Jonah Lehrer’s First Post-Scandal Book Is Not the One We’ve Been Expecting

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01 Jul 2012, Colorado, USA --- Jonah Lehrer is author of New York Times best-seller Imagine: How Creativity Works and a contributing editor at Wired. Lehrer also wrote How We Decide and Proust Was A Neuroscientist. Lehrer is a frequent contributor to the New Yorker and WNYC's "Radiolab." He writes the Head Case column for The Wall Street Journal. --- Image by ? Lynn Goldsmith/Corbis
Photo: Lynn Goldsmith/© Corbis. All Rights Reserved.

Disgraced ex–New Yorker writer Jonah Lehrer has a new book coming out in May, just two years since a self-plagiarism scandal torpedoed his blossoming career. A co-written venture with credentialed UCLA professor Shlomo Benartzi, The Digital Mind: How We Think and Behave Differently on Screens appears to be a Lehrer-esque pop science self-help book focusing on increasing productivity online — at least according to its product description on Amazon.

Few other details are available about the product, though Portfolio publisher Adrian Zackheim did call Lehrer a “gifted nonfiction writer,” which seems only partly true at best. Benartzi, for his part, said that “Everybody makes [mistakes], and I have made more than my share.

Careful media-watchers will recall that the fallen boy-wonder already secured another deal with Simon & Schuster for a “Book About Love,” supposedly about lessons learned from his scandal and, um, the importance of love. The publisher now says it’s received a draft from Lehrer, but still hasn’t set a publication date.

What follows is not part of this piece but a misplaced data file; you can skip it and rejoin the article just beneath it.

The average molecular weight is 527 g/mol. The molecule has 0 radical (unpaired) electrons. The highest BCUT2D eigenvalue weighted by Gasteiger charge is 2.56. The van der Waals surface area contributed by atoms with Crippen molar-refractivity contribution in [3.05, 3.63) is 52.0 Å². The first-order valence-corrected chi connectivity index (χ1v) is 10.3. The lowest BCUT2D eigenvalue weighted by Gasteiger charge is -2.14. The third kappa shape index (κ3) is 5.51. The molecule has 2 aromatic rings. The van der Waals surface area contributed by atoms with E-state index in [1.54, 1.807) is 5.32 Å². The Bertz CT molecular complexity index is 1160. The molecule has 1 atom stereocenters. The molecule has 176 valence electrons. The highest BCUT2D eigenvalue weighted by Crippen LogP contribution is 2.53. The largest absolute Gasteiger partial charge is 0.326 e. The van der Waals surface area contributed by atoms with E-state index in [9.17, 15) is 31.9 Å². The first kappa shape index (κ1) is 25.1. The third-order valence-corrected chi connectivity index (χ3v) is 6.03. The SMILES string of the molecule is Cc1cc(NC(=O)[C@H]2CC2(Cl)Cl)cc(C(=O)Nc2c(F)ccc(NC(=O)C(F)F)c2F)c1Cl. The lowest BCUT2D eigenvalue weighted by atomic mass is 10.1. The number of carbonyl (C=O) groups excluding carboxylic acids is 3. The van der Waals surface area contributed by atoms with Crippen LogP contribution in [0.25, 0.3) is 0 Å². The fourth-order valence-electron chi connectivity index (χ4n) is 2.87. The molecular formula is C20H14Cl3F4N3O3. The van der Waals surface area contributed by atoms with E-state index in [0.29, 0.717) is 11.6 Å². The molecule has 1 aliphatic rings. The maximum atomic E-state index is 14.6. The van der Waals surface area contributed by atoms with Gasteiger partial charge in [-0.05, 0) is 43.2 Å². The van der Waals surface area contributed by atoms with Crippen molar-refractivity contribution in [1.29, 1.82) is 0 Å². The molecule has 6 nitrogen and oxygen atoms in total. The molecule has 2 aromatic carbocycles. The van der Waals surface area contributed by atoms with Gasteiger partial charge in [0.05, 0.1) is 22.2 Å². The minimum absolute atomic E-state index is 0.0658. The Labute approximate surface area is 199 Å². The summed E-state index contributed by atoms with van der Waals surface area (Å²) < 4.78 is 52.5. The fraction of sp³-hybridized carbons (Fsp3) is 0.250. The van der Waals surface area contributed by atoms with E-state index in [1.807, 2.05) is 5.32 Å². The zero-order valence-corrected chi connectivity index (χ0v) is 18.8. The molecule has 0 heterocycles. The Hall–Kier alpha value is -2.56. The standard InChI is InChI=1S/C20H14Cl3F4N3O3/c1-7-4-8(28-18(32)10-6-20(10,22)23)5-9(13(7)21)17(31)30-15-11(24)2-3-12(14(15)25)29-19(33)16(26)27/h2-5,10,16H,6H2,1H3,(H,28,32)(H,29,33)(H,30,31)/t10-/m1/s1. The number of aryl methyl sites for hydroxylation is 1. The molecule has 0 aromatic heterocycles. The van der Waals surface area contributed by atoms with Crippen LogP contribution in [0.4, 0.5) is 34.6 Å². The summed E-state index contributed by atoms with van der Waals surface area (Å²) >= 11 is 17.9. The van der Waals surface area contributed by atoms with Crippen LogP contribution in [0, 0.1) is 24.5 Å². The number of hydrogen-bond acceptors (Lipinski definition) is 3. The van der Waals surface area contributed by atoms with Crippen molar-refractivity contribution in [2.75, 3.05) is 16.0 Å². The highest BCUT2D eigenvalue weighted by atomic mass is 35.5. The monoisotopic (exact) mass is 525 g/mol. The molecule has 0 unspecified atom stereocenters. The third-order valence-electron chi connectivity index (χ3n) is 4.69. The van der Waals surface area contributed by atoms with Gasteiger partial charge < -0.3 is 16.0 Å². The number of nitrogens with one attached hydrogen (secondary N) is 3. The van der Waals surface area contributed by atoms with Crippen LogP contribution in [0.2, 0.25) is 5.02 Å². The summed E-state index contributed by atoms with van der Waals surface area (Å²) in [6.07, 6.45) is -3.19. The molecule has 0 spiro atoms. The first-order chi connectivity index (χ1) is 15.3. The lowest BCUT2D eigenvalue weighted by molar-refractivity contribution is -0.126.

News of this latest book deal had the unfortunate timing of dropping right after Hanna Rosin’s insightful profile of disgraced psuedo-journo Stephen Glass for The New Republic, so one can’t help but compare the two. While Glass has spent the last decade repenting, or at least apologizing, for his lies, Lehrer has been mopping up his mess while trying to squeeze as much cash out of it as possible, as if the term hubris still holds no meaning for him.

Fingers crossed that in this case, co-authorship really just means that Lehrer was a glorified line editor, or better yet, a publicity stunt to boost sales. If not, remember: Academia may just be the only place where self-plagiarism is sort of acceptable. (Not the making up quotes stuff, though.)